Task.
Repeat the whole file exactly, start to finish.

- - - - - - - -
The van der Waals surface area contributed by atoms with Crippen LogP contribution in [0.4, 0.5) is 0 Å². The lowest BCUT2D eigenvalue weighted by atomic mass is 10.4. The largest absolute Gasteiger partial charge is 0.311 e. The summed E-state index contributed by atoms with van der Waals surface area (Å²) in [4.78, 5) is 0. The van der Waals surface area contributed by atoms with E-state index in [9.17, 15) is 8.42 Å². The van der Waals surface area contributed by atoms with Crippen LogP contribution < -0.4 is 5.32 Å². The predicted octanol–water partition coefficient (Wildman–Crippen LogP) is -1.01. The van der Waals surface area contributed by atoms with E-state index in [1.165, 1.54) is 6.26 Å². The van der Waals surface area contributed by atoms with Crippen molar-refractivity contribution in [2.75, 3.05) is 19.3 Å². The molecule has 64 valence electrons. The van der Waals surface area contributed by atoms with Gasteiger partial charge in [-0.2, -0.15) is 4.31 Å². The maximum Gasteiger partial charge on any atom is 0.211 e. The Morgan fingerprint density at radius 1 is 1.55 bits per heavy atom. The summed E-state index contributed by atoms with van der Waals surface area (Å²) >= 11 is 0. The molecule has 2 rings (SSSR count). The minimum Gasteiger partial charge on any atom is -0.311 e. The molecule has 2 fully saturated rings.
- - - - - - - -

The van der Waals surface area contributed by atoms with Crippen LogP contribution in [0.4, 0.5) is 0 Å². The lowest BCUT2D eigenvalue weighted by atomic mass is 10.4. The largest absolute Gasteiger partial charge is 0.311 e. The summed E-state index contributed by atoms with van der Waals surface area (Å²) in [4.78, 5) is 0. The van der Waals surface area contributed by atoms with E-state index in [9.17, 15) is 8.42 Å². The van der Waals surface area contributed by atoms with Crippen LogP contribution < -0.4 is 5.32 Å². The predicted octanol–water partition coefficient (Wildman–Crippen LogP) is -1.01. The van der Waals surface area contributed by atoms with E-state index in [1.165, 1.54) is 6.26 Å². The van der Waals surface area contributed by atoms with Crippen molar-refractivity contribution in [2.75, 3.05) is 19.3 Å². The molecule has 64 valence electrons. The van der Waals surface area contributed by atoms with Gasteiger partial charge in [-0.2, -0.15) is 4.31 Å². The maximum Gasteiger partial charge on any atom is 0.211 e. The Morgan fingerprint density at radius 1 is 1.55 bits per heavy atom. The summed E-state index contributed by atoms with van der Waals surface area (Å²) >= 11 is 0. The molecule has 2 rings (SSSR count). The minimum Gasteiger partial charge on any atom is -0.311 e. The molecule has 2 fully saturated rings.